The US Department of Education has begun a civil rights investigation into whether Harvard University discriminates in its admissions process by giving preferential treatment to children of wealthy donors and alumni, roughly three weeks after a lawsuit made those allegations.
That lawsuit, filed by Lawyers for Civil Rights on behalf of three minority advocacy groups, alleged the students who receive that preferential treatment are “overwhelmingly White” and make up as much as 15% of Harvard’s admitted students. The plaintiffs called on the Department of Education to investigate Harvard’s use of donor and legacy preferences and “the resulting unjustified disparate impact.”
US Department of Education Office for Civil Rights will now probe whether Harvard “discriminates on the basis of race by using donor and legacy preferences in its undergraduate admissions process in violation of Title VI and its implementing regulations,” according to a Monday letter from Ramzi Ajami, a regional director for the office.
“Opening the complaint for investigation in no way implies that (the office for civil rights) has made a determination on the merits of the complaint,” the letter said. “During the investigation, (the office) is a neutral fact- finder, collecting and analyzing relevant evidence from the Complainant, the University, and other sources.”
The lawsuit that triggered the civil rights investigation was filed just days after the Supreme Court’s June decision to gut affirmative action in college admissions, ruling schools can no longer take race into consideration as a specific basis for accepting a candidate.
The lawsuit cited that ruling and quoted the Supreme Court’s majority: “College admissions are zero-sum, and a benefit provided to some applicants but not to others necessarily advantages the former at the expense of the latter.”
Already, an array of prestigious schools have ended legacy admissions, including MIT, Amherst and Wesleyan University.
NAACP President and CEO Derrick Johnson on Tuesday applauded the Department of Education for “taking the necessary steps to ensure that our higher education system works for every American, not just a privileged few.”
“Legacy and donor admissions have long served to perpetuate an inherently racist college admissions process,” Johnson said in a statement. “Every talented and qualified student deserves an opportunity to attend the college of their choice. Affirmative Action existed to support that notion. Legacy admissions exist to undermine it.”
In a statement sent to CNN, Harvard spokesperson Nicole Rura said that after the Supreme Court decision, the university is “in the process of reviewing aspects of our admissions policies to assure compliance with the law and to carry forward Harvard’s longstanding commitment to welcoming students of extraordinary talent and promise who come from a wide range of backgrounds, perspectives, and life experiences.”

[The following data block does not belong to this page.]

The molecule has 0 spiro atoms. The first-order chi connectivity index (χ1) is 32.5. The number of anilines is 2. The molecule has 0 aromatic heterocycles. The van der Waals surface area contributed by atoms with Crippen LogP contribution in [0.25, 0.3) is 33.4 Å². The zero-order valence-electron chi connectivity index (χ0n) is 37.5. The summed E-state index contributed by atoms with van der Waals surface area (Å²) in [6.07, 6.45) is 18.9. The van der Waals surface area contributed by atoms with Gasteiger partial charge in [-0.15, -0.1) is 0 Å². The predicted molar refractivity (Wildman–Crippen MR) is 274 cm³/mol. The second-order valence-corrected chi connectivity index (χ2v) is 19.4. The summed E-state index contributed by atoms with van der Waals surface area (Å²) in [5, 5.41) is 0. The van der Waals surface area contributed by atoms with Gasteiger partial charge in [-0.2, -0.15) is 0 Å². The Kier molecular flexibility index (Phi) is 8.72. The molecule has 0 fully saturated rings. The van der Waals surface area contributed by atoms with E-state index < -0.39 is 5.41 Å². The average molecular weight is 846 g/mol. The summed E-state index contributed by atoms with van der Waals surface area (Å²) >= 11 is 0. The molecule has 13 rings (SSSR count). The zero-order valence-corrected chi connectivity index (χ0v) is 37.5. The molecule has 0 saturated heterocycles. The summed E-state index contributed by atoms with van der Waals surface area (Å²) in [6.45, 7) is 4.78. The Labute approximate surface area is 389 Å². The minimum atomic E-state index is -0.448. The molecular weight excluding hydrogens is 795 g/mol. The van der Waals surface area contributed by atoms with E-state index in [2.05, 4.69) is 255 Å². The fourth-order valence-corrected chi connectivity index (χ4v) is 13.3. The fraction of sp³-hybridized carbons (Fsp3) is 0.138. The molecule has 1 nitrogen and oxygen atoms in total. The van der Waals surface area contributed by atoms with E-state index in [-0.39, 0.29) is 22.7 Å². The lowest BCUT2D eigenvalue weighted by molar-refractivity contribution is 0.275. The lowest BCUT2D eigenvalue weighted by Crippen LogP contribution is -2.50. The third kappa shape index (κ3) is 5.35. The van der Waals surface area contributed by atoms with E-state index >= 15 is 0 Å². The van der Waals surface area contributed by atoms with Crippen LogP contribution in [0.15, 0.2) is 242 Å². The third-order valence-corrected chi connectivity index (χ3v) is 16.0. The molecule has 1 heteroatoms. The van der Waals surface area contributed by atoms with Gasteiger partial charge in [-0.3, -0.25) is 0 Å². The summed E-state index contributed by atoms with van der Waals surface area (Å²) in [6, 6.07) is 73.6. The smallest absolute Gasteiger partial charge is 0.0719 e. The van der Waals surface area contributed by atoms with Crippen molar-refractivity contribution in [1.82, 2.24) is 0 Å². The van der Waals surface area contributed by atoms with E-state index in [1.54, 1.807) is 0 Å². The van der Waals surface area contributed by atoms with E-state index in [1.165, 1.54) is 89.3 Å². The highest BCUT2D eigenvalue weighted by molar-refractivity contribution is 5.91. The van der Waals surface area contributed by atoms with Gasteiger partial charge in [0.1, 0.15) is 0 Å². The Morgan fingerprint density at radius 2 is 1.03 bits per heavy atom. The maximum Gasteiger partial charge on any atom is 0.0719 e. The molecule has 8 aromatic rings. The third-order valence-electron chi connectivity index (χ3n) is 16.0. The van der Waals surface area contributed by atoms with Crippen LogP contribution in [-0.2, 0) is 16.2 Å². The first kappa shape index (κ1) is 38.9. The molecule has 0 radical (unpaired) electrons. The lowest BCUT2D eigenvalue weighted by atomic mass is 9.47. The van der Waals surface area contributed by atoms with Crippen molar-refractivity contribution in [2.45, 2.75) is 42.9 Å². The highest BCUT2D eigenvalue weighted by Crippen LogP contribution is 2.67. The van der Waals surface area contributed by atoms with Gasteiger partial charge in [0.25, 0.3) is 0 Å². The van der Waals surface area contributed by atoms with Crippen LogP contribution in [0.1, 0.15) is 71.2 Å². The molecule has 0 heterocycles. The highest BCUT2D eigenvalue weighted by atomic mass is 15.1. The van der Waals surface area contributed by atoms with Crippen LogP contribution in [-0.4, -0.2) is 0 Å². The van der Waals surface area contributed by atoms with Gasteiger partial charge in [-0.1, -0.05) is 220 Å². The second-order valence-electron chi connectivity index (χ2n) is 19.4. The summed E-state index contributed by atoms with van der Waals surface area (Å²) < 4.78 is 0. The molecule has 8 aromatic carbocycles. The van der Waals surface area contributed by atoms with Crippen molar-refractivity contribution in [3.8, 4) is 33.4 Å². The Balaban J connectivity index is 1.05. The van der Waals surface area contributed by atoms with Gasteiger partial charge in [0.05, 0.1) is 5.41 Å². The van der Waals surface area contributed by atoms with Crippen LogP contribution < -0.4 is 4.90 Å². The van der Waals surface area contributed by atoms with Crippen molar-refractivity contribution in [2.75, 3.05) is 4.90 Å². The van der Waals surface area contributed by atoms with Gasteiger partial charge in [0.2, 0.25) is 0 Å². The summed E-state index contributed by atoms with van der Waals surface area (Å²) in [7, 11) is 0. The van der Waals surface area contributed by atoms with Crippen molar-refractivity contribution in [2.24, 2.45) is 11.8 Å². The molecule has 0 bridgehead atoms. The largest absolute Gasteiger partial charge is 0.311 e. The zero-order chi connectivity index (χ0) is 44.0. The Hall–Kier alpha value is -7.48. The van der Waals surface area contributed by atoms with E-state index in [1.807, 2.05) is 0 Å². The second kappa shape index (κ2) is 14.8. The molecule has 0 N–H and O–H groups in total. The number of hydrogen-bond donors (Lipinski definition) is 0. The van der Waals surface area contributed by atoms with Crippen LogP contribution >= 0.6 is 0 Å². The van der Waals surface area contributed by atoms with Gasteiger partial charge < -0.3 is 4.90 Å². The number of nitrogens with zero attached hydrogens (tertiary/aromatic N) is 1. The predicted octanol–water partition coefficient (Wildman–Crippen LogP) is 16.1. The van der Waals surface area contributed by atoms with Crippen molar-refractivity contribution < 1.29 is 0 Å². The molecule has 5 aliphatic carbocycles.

“Our review includes examination of a range of data and information, along with learnings from Harvard’s efforts over the past decade to strengthen our ability to attract and support a diverse intellectual community that is fundamental to our pursuit of academic excellence,” the statement said.
“As this work continues, and moving forward, Harvard remains dedicated to opening doors to opportunity and to redoubling our efforts to encourage students from many different backgrounds to apply for admission.”
Legacy admissions ‘unfair and unearned advantage,’ attorney says
Michael Kippins, a litigation fellow with Lawyers for Civil Rights, said in a virtual news conference Tuesday the alleged donor and legacy preferential treatment at Harvard is a “discriminatory practice. It is an unfair and unearned advantage for students or applicants who have applied with these preferences in mind.”
“With the Supreme Court’s decision on affirmative action that came down on June 29, Lawyers for Civil Rights has filed this federal civil rights complaint to level the playing field for applicants of color who overwhelmingly are not benefited by these preferences,” Kippins said.
Harvard has not directly reached out to Lawyers for Civil Rights, Kippins said.
He said the legal organization “applauds” the opening of the education department’s probe and said the group filed its lawsuit “precisely to obtain that result.”
The lawyer added it’s significant that the education department launched an investigation into the allegations so quickly. “It shows that the office for civil rights is taking this seriously,” Kippins said.